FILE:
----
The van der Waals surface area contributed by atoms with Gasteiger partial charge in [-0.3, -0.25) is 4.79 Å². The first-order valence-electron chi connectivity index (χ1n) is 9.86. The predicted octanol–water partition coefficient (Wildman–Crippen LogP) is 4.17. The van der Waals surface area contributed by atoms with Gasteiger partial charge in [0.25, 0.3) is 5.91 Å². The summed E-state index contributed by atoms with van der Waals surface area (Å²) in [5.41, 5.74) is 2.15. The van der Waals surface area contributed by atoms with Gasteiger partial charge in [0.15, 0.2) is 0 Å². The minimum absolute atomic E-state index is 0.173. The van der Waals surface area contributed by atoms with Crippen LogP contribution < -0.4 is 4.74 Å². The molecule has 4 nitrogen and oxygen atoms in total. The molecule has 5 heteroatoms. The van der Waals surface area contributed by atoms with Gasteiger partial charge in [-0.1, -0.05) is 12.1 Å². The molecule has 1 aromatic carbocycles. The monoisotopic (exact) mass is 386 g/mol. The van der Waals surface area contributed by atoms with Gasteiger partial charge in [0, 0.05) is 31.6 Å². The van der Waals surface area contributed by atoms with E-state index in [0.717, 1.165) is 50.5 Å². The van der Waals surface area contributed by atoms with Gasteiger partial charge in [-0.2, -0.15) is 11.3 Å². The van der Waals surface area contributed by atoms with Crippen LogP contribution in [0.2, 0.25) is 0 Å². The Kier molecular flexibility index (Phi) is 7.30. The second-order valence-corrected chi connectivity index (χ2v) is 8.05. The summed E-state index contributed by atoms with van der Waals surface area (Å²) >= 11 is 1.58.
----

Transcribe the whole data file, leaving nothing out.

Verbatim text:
The van der Waals surface area contributed by atoms with Gasteiger partial charge in [-0.3, -0.25) is 4.79 Å². The first-order valence-electron chi connectivity index (χ1n) is 9.86. The predicted octanol–water partition coefficient (Wildman–Crippen LogP) is 4.17. The van der Waals surface area contributed by atoms with Gasteiger partial charge in [0.25, 0.3) is 5.91 Å². The summed E-state index contributed by atoms with van der Waals surface area (Å²) in [5.41, 5.74) is 2.15. The van der Waals surface area contributed by atoms with Gasteiger partial charge in [0.15, 0.2) is 0 Å². The minimum absolute atomic E-state index is 0.173. The van der Waals surface area contributed by atoms with Crippen LogP contribution < -0.4 is 4.74 Å². The molecule has 4 nitrogen and oxygen atoms in total. The molecule has 5 heteroatoms. The van der Waals surface area contributed by atoms with Gasteiger partial charge in [-0.1, -0.05) is 12.1 Å². The molecule has 1 aromatic carbocycles. The monoisotopic (exact) mass is 386 g/mol. The van der Waals surface area contributed by atoms with Gasteiger partial charge in [0, 0.05) is 31.6 Å². The van der Waals surface area contributed by atoms with E-state index in [0.717, 1.165) is 50.5 Å². The van der Waals surface area contributed by atoms with Gasteiger partial charge in [-0.2, -0.15) is 11.3 Å². The van der Waals surface area contributed by atoms with Crippen LogP contribution in [0.2, 0.25) is 0 Å². The Kier molecular flexibility index (Phi) is 7.30. The second-order valence-corrected chi connectivity index (χ2v) is 8.05. The summed E-state index contributed by atoms with van der Waals surface area (Å²) >= 11 is 1.58.